Determining the Value of Cultural Goods: How Much (or How Little) Does Contingent Valuation Tell Us?
David Throsby ()
Journal of Cultural Economics, 2003, vol. 27, issue 3, 275-285
Contingent valuation methods (CVM) are now well established as a means of measuring the nonmarket demand for cultural goods and services. When combined with valuations provided through market processes (where relevant), an overall assessment of the economic value of cultural commodities can be obtained. Within a neoclassical framework, such assessments are thought to provide a complete picture of the value of cultural goods. But are there aspects of the value of cultural goods which are not fully captured, or not captured at all, within such a model? This paper argues that CVM provides an incomplete view of the nonmarket value of cultural goods, and that alternative measures need to be developed to provide a fuller account. Copyright Kluwer Academic Publishers 2003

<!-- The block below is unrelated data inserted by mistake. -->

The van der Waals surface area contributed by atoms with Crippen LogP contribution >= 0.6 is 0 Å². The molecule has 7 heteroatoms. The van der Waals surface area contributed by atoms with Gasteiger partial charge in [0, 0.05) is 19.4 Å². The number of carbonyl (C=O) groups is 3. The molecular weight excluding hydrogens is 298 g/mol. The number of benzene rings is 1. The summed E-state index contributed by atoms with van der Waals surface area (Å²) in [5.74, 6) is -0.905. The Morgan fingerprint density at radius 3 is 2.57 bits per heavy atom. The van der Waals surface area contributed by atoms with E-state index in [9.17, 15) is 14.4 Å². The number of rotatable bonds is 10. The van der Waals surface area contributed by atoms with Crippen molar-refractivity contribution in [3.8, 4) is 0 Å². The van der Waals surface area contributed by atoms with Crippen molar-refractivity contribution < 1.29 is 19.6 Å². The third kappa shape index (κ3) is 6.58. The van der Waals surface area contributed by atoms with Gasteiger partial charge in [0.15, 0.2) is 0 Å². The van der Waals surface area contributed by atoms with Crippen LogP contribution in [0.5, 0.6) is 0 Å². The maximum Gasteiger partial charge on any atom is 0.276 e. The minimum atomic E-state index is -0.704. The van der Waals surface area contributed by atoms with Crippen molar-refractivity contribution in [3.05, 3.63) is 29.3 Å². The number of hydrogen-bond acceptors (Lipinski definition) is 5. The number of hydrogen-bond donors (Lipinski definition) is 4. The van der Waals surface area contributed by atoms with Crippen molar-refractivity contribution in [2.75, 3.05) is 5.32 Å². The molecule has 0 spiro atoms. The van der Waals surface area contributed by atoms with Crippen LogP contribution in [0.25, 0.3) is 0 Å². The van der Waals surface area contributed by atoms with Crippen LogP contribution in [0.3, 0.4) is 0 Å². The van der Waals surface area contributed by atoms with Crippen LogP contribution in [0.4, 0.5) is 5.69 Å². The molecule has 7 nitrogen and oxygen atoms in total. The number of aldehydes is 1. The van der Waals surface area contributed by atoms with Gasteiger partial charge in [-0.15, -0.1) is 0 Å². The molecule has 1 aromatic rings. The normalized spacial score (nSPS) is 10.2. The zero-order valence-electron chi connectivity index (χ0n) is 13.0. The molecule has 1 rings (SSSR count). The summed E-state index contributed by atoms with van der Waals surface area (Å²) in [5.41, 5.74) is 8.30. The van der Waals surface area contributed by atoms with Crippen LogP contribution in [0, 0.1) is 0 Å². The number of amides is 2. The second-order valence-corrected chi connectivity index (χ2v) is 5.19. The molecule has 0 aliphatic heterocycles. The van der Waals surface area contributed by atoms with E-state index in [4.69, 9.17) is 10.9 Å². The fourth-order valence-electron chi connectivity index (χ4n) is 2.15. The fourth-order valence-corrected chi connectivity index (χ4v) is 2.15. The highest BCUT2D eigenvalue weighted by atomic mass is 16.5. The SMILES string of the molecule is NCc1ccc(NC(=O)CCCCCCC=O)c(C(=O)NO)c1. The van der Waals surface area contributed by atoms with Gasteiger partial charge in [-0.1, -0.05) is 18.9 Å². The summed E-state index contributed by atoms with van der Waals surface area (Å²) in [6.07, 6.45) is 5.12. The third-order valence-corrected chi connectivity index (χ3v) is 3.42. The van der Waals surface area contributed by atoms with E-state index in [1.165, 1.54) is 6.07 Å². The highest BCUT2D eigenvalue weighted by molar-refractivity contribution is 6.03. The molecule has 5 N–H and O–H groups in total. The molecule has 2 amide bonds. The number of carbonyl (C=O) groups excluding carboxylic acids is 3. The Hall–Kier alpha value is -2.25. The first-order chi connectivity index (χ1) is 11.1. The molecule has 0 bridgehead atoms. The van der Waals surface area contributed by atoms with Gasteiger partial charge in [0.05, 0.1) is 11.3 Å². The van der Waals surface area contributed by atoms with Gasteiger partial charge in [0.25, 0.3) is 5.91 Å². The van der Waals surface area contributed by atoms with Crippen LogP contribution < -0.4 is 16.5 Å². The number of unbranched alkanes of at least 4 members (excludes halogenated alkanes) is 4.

Keywords: contingent valuation; cultural goods; cultural value; economic value (search for similar items in EconPapers)
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